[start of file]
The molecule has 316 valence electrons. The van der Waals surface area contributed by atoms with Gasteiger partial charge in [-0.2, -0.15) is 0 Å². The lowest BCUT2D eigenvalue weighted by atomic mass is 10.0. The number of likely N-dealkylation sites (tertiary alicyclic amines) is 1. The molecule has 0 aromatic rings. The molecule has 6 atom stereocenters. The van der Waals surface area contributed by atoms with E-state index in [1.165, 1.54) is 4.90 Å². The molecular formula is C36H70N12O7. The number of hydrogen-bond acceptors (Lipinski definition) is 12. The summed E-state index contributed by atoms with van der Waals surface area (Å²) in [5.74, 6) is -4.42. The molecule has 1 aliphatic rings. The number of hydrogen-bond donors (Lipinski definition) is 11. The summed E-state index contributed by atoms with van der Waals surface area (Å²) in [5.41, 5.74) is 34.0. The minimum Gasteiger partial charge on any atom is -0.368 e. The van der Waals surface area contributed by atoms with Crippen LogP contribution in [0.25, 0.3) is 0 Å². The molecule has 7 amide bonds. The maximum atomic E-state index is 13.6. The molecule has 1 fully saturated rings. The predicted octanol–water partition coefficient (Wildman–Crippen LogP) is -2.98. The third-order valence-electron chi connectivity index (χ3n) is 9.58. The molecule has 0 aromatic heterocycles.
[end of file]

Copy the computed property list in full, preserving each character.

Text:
The molecule has 316 valence electrons. The van der Waals surface area contributed by atoms with Gasteiger partial charge in [-0.2, -0.15) is 0 Å². The lowest BCUT2D eigenvalue weighted by atomic mass is 10.0. The number of likely N-dealkylation sites (tertiary alicyclic amines) is 1. The molecule has 0 aromatic rings. The molecule has 6 atom stereocenters. The van der Waals surface area contributed by atoms with E-state index in [1.165, 1.54) is 4.90 Å². The molecular formula is C36H70N12O7. The number of hydrogen-bond acceptors (Lipinski definition) is 12. The summed E-state index contributed by atoms with van der Waals surface area (Å²) in [5.74, 6) is -4.42. The molecule has 1 aliphatic rings. The number of hydrogen-bond donors (Lipinski definition) is 11. The summed E-state index contributed by atoms with van der Waals surface area (Å²) in [5.41, 5.74) is 34.0. The minimum Gasteiger partial charge on any atom is -0.368 e. The van der Waals surface area contributed by atoms with Crippen LogP contribution in [0.25, 0.3) is 0 Å². The molecule has 7 amide bonds. The maximum atomic E-state index is 13.6. The molecule has 1 fully saturated rings. The predicted octanol–water partition coefficient (Wildman–Crippen LogP) is -2.98. The third-order valence-electron chi connectivity index (χ3n) is 9.58. The molecule has 0 aromatic heterocycles.